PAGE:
The Dangers of Leaving Children Unattended in the Car

Featured Expert:

We have all heard about leaving children unattended in the car. Why is this so dangerous? Joe Perno, M.D., medical staff affairs officer at Johns Hopkins All Children’s Hospital, explains why you should never leave a child alone in a hot car.

Sadly, this is a common problem. About 40 children a year die from heatstroke. 

  • 52 percent—child “forgotten" by caregiver
  • 29 percent—child playing in unattended vehicle
  • 18 percent—child intentionally left in vehicle by adult

This is an extremely dangerous situation due to the dramatic internal temperatures vehicles can reach in a short time. Temperatures inside a locked car can reach 170 F. They can reach deadly temperatures in 10 minutes. They can reach these temperatures even when the outside air temperature is only in the 60s. Opening the window 2 inches has no affect on the internal temperature. Children are extremely susceptible to these rises in temperature due to their body surface area with young children, less than 4 years old at greatest risk.

What can be done to prevent it?

Some of these incidents are parents leaving the child in the car while running errands. This is a practice that should never be done. However, many of these are parents who forget the child is in the car with them. A couple of tips: Keep your personal items (purse, cell phone, briefcase) in the backseat with the child. Keep the diaper bag or child belongings in the front seat as a visual reminder. Have the daycare call you if the child is not dropped off by a certain time each day. Safe Kids wants everyone to ACT.

  • A: Avoid heatstroke-related injury and death by never leaving your child alone in a car, not even for a minute. And make sure to keep your car locked when you’re not in it so kids don’t get in on their own. 
  • C: Create reminders by putting something in the back of your car next to your child such as a briefcase, a purse or a cell phone that is needed at your final destination. This is especially important if you’re not following your normal routine.
  • T: Take action. If you see a child alone in a car, call 911. Emergency personnel want you to call. They are trained to respond to these situations. One call could save a life.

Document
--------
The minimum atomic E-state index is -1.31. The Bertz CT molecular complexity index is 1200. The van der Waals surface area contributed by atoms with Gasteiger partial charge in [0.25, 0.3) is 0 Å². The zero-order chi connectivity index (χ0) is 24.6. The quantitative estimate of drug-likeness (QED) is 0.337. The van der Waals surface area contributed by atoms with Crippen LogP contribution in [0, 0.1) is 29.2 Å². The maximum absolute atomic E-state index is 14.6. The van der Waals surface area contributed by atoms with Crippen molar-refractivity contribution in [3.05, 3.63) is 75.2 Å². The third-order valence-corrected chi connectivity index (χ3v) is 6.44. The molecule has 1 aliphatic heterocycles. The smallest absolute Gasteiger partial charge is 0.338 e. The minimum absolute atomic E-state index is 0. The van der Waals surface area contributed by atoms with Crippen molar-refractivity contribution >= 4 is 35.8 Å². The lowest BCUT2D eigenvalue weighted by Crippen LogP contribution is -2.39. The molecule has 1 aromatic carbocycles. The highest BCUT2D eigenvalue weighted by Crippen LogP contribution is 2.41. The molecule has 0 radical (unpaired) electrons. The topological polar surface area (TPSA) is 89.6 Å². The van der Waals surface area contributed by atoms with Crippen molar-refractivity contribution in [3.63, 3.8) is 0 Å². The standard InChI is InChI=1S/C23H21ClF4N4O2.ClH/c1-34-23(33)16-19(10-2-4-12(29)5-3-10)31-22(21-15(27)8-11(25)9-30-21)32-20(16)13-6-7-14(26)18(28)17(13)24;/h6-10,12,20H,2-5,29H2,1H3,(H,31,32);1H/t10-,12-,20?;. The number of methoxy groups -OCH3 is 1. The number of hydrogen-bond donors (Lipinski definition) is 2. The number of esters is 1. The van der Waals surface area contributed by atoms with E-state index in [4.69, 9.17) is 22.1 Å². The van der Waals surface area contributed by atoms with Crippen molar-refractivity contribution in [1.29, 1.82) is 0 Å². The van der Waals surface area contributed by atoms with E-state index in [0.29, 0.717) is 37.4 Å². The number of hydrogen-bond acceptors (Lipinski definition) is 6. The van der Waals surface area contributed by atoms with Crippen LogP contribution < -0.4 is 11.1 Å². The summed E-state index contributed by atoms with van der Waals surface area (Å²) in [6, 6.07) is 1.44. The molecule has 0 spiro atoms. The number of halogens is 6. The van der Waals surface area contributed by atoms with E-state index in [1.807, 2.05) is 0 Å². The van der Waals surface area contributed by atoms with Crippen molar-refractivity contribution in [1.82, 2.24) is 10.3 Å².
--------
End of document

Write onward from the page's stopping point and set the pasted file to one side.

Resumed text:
When this happens the child is suffering from heat stroke. What is heat stroke?

Heat stroke is the most severe of several heat emergencies that can affect children and adults. Heat stroke is a body temperature above 104 with changes in the patient’s awareness such as delirium, seizures, coma or death. It is very different than when an illness drives the body temperature above 104. We have talked here previously about fever going above 104 but not harming you; it is very different when the body temperature rise is secondary to external temperatures. Less severe heat emergencies are heat exhaustion, which is typically muscle cramps, nausea or vomiting, headache, lightheadedness. Heat stroke is a medical emergency that needs to be treated immediately whereas heat exhaustion, depending upon how severe, can be treated with aggressive fluid intake of sport drinks and a cool environment.

How can we prevent a trip to the ER for these heat emergencies?

Avoiding exercise during the hottest parts of the day is the best prevention. Wearing synthetic lightweight clothing designed to draw sweat to the surface to allow for evaporation. Hydration is also a key factor. You must pre-hydrate before exercise ideally with three 8-ounce cups of water or sport drink two hours before exercise then two cups 15 minutes before exercise and then one cup every 15 minutes during exercise. If you wait until you are thirsty, you are already dehydrated and in need of fluids

Injury Prevention and Child Safety at Johns Hopkins All Children's Hospital

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The Injury Prevention and Child Safety Program at Johns Hopkins All Children's Hospital in St. Petersburg, Florida, provides safety information and resources for families to help keep kids safe.

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